Sunday, December 6, 2015

First post on Iran: amazing landscapes, people, architecture (click on photos for greater detail)

I had no preconceived notions about being a tourist in Iran, other than that my parents had a great trip there in the early 1970's.  Several things surprised me. Much of Iran is at the height of Denver, with spectacular mountains rising out of deserts, plains, forests. Our guide described Iran as being the shape of a cat: the head up in the northwest, the body following the twin mountain ranges the Alborz and the Zagros, ending with the tail at the Persian Gulf. We spent 18 days and nights in the country, covering around 4,000 kilometers.

The map above shows our general route: Tehran north to Masouleh (on the map Masulé), to Ardabil-Sareyn, Kalaybar, Tabriz, Zanjan via Takab, to the Ali Sadr Caves and Hamadan, Kermanshah, Broujerd, Kashan, Esfahan,Yazd, Persepolis, Shiraz. We hiked to ancient castles in the forested mountains near Masouleh (Roodkhan Castle)
Roodkhan Castle
in the pouring rain; to ancient castles in mountainous sheep country outside of Kalaybar in the driving wind, hail, and lightning (Babak Castle);
Babak Castle
to the Towers of Silence where Zoroastrians left their dead for the vultures (near Yazd). We drove through orchards of apple, almond, and other fruit trees. Through desert populated by goats and sheep. We saw the history of the ancient Greats: Darius, Xerxes, Alexander. The mosques (and many, many fewer than what we saw in either Syria in 2010 or Turkey in 2012) of every era with incredible tilework and, my favourite, brickwork. The Temples of Anahita and other Zoroastrian sites. A synagogue with the Tomb of Esther. And amazing traffic and air pollution. The effects of sanctions on the general populace are to be seen everywhere. The effects of sanctions on the wealthy and the ruling class, not so much: we saw plenty of Mercedes, BMWs, other luxury vehicles in both Tehran and Shiraz.

Some of the highlights in particular were our interactions with people. We only were able to have a few substantive conversations with strangers, but those we had were most insightful. We encountered singing and dancing Kurds in the Ali Sadr Caves. Attending a demonstration of traditional Iranian body building/conditioning dating back to the archers of Darius the Great puts Crossfit routines to shame.
Zanjan to Hamadan
These two photos are of the landscape driving from Zanjan to Hamadan and of spices in the bazaar: a riot of colour: incredible!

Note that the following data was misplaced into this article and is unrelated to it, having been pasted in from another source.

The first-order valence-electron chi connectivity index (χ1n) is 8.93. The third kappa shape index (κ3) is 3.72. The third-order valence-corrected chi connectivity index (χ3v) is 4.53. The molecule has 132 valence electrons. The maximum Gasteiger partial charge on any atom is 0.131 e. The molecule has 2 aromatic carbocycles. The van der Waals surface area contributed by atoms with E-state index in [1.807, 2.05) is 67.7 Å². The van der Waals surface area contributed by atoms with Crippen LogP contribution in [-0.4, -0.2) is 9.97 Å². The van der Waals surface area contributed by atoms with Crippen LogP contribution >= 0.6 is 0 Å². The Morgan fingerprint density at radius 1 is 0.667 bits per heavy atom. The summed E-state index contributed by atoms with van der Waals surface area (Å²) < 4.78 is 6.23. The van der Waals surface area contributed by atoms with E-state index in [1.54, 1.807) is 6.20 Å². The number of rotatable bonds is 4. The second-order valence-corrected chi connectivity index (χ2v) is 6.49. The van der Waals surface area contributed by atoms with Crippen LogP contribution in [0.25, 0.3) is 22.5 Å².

There are visual treats wherever you travel in Iran, whether they are natural or man-made. Attention to design and detail are evident in the domes of mosques, the traditional houses of Kashan and Yazd, the displays of wares in the shops and bazaars, magnificent carpets, pottery, enamel work, stained glass windows, textiles, and copper. It is surprising then, that in general modern architecture is lacking in interesting design and very much lacking in the quality of finishes. It is not clear if this is the result of sanctions (exit of talent and lack of access to quality materials).
Spice shop in bazaar in Esfahan
Domes play an important architectural, engineering, and artistic/cultural role in Persian society. Mosque domes can be plain or decorated with tiles on the outside and the interior of these domes are usually tiled, sometimes bricks and tiles, but in earlier times were decorated with only brick patterns. Palaces have domes. Merchant houses have domes. Hammams (bath houses) have domes. From an engineering point of view, domes are important for maintaining interior climate controls in buildings.
Brick designs in dome, Blue Mosque, Tabriz
Dome in Hammam-e Sultan Mir Ahmed, Kashan

Kashan is a city with a number of traditional houses and buildings restored and maintained for both private use and public visits. The Hammam-e Sultan Mir Ahmed is a traditional bath house with examples of beautiful interior domes; these domes are also used to maintain comfortable interior temperatures.  From the roof of the hamman the domes and water tower can be seen. Water towers (the most numerous and famous are in Yazd) are also used for cooling interiors: at the base of the tower, underground, is a cistern.
Hammam domes & water tower, Kashan
There are two mosques in the Naghsh-e Jahaan Square in Esfahan, the Imam and Sheikh Lotfo-Al-Lah mosques. The exterior and interior of the latter are phenomenal. The interior dome has the design of the feathers of a peacock tail.
Sheikh Lotfo-Al-Lah mosque, Esfahan   

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